The George Institute For Global Health
United Kingdom

News and Events

Stroke occurs abruptly and often with devastating consequences. In a new study, The George Institute Director, Professor Craig Anderson, and his colleagues found that an uncommon but particularly devastating form of stroke affecting younger people has no links to stress – contrary to common perception.

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Despite improvements in the overall rate of young driver fatalities in the last few years, findings from a new review of young driver data have shown that rural drivers and those from low socio-economic areas have continued to experience a high rate of young driver fatalities.

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The number of people dying from smoking-related lung cancer over the next two decades is expected to double, if current smoking habits in Asia remain unchanged. New research has revealed the incredible impact of smoking in the Asia-Pacific region, particularly among highly populous countries such as China, South Korea and Bangladesh.

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The George Institute Annual Report has been acknowledged as a Finalist for Australasian Reporting Awards. At the official awards evening in Sydney last night, The George Annual Report was recognised for a Special Award for Communication within the not-for-profit sector.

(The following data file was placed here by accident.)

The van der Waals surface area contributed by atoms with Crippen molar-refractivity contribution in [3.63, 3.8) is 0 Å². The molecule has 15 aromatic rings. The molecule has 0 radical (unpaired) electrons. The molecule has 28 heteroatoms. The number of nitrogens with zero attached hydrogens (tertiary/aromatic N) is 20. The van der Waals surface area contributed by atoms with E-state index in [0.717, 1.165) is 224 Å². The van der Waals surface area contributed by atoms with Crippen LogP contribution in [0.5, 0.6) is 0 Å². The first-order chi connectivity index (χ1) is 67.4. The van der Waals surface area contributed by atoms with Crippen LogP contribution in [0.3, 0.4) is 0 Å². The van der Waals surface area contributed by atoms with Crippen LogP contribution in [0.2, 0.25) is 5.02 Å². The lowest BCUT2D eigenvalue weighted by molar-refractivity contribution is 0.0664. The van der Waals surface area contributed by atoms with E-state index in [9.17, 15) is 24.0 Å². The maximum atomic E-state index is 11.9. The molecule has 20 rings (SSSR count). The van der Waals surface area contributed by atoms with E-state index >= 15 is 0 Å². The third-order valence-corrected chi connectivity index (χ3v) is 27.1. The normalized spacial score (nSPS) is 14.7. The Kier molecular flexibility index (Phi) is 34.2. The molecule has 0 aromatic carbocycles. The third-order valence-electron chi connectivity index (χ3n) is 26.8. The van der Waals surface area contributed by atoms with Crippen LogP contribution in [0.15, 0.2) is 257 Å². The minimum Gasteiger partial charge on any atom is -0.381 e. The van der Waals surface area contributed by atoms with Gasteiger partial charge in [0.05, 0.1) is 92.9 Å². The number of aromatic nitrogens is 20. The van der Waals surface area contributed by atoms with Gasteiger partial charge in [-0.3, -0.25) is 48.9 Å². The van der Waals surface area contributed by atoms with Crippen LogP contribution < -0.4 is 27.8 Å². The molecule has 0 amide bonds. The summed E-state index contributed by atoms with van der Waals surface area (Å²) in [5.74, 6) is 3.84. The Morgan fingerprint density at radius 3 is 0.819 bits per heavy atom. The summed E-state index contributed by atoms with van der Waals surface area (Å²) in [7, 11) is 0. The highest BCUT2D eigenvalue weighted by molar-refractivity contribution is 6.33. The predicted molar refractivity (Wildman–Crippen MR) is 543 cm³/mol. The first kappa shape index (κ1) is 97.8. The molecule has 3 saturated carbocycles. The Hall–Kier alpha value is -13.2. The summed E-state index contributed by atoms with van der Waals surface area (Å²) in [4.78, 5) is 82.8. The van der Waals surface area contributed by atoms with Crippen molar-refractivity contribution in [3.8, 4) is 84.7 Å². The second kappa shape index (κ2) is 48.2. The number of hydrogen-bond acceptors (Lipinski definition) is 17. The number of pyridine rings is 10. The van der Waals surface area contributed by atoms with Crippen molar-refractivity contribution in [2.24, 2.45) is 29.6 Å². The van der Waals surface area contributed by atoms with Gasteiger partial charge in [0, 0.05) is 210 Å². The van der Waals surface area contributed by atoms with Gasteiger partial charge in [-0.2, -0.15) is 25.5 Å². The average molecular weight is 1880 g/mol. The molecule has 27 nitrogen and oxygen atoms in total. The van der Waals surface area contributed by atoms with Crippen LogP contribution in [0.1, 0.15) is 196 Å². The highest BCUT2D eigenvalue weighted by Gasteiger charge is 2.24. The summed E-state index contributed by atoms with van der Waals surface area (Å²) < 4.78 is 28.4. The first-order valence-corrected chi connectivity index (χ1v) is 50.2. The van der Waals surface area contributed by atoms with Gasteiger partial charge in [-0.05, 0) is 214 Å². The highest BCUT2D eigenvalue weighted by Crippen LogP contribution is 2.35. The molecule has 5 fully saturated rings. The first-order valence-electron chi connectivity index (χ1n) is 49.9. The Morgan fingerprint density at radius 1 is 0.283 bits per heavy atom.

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Today, the G-FINDER team launched a landmark database that gives the public direct access to searchable data on global research and development (R&D) funding for over thirty neglected diseases.  

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Researchers are set to explore whether a new, very low cost, one-a-day combined ‘polypill’ could reduce the risk of heart attacks, strokes and other cardiovascular problems across the world, in a major new international trial that launches this week in India and Europe.

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The cost of treating end-stage kidney disease from 2009 to 2020 is estimated to be around $12 billion according to a new report launched today.

A new systematic review has provided much needed clarity for clinicians across the world, confirming the benefits of cholesterol medication, for patients at high risk of heart disease.

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Kidney transplant recipients are known to have a higher risk of cancer, compared to the general population, due to the need to take immunosuppressive drugs to prevent organ rejection. Results published today from a significant, long-term study suggest that no single medication appears to increase this cancer risk.

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The George Institute, India welcomed guests Dr Lachlan Strahan, Deputy High Commissioner from the Australian High Commission in New Delhi and Aminur Rahman, Consul-General at the Australian Consulate General  in Chennai to Hyderabad last week, introducing the VIPs to the scope and scale of work underway at the Institute.